Setup and Deployment

Production deployment uses Ansible for setting up and configuring a server for EaaSI deployment.

System Requirements

Hardware Requirements

  • A VM or physical machine for the EaaSI gateway (target machine).
  • Minimal/testing:
    • 8-core AMD64 CPU
    • 16 GB RAM
    • 10 GB free disk space for the EaaSI system
    • an additional 100+ GB disk space for resources (Environments, Software, Content), mounted to local file system
  • Recommended:
    • 12-core AMD64 CPU
    • 24 GB RAM
    • 10 GB free disk space for the EaaSI system
    • an additional 300+ GB disk space for resources
    • For VM deployments, support for “Nested KVM”/nested virtualization on the host machine (see KVM Support)
      • If deploying in the cloud, Azure and GCloud VMs should offer this feature out-of-the-box (GCloud users must acknolwedge that the feature is still technically in “beta” first).
      • AWS currently only offers nested virtualization support on its “bare metal” options.
  • A controller machine to run the installation scripts. Typical desktop/laptop hardware is plenty. See below for software requirements.

Software Requirements

  • A supported Linux operating system should be installed on the target machine:
    • Ubuntu 16.04
    • Ubuntu 18.04
    • CentOS 7
  • A python interpreter on the target machine (this should usually be handled automatically on the supported Linux distributions listed above)
  • Docker must be installed on the controller machine. (Installation of Docker and Docker-Compose on the target machine will be automatically handled by the installer, if they are not already present). Please consult Docker’s official documentation to install Docker and Docker Compose on the controller machine before proceeding to installation.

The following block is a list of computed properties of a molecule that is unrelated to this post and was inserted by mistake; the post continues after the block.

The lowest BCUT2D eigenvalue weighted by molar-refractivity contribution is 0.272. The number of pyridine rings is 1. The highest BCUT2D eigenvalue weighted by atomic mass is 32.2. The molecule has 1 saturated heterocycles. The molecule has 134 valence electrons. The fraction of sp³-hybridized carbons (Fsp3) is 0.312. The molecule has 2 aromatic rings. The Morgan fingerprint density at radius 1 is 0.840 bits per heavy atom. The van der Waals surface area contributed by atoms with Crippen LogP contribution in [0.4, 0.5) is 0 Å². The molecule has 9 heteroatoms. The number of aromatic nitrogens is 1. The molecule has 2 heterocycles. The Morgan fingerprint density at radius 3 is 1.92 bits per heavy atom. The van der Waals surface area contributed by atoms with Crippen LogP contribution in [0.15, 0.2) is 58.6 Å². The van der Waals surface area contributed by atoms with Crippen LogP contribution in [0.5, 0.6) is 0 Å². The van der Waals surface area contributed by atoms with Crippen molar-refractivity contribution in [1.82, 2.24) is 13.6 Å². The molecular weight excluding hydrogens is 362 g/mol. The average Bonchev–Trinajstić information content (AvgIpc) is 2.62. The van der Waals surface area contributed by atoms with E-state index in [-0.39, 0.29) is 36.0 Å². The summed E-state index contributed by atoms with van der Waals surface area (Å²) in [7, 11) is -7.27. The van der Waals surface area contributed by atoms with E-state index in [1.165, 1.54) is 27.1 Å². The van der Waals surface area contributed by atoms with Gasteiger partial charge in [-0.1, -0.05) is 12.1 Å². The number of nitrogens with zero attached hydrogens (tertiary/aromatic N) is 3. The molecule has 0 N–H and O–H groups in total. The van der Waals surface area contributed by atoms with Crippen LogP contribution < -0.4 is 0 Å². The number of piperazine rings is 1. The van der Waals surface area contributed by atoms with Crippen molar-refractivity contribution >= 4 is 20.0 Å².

Target Machine Configuration

  • SSH access to the target machine with sudo or root capabilities. Please make sure the target machine user does not need a password to use sudo.
  • EaaSI (as of v2020.03) requires access from the target machine to a SMTP mail server, to handle delivery of user passwords. Either a third-party service (MailGun, SendGrid, AWS, Gmail) or a local option (e.g. a university’s mailing system) should work. Please contact your appropriate IT representative if necessary to obtain the mailer variables listed in Configuring EaaSI-Installer.
  • Certain emulators, such as SheepShaver, require mapping to low memory addresses, which may be disabled by SELinux. If SELinux is enabled, allow mapping low memory addresses by running sudo setsebool -P mmap_low_allowed 1 on the target machine.
  • Make sure that the Docker user has write permission to shared folders.
  • The Docker user must have read/write permissions to /dev/kvm for KVM/nested virtualization support for Environments to work properly.
  • In order to interact and exchange resources with the EaaSI Network, the target machine must be configured at a publicly addressable IP and able to accept HTTP requests.
  • EaaSI specifically retrieves resources from the EaaSI Network via HTTPS, so the machine must also be set up with a valid SSL certificate.


The current version of the EaaSI installer makes the following assumptions:

  • The eaasi-installer depends on the eaasi-ansible repository, which is meant to be used as an EaaSI-specific Ansible library containing a collection of Ansible roles, Docker images and shell-scripts for deploying and configuring Emulation-as-a-Service servers. The installer repository should be viewed as an example for custom deployments. Over time both repositories will be extended and updated to support more deployment setups, based on feedback from users.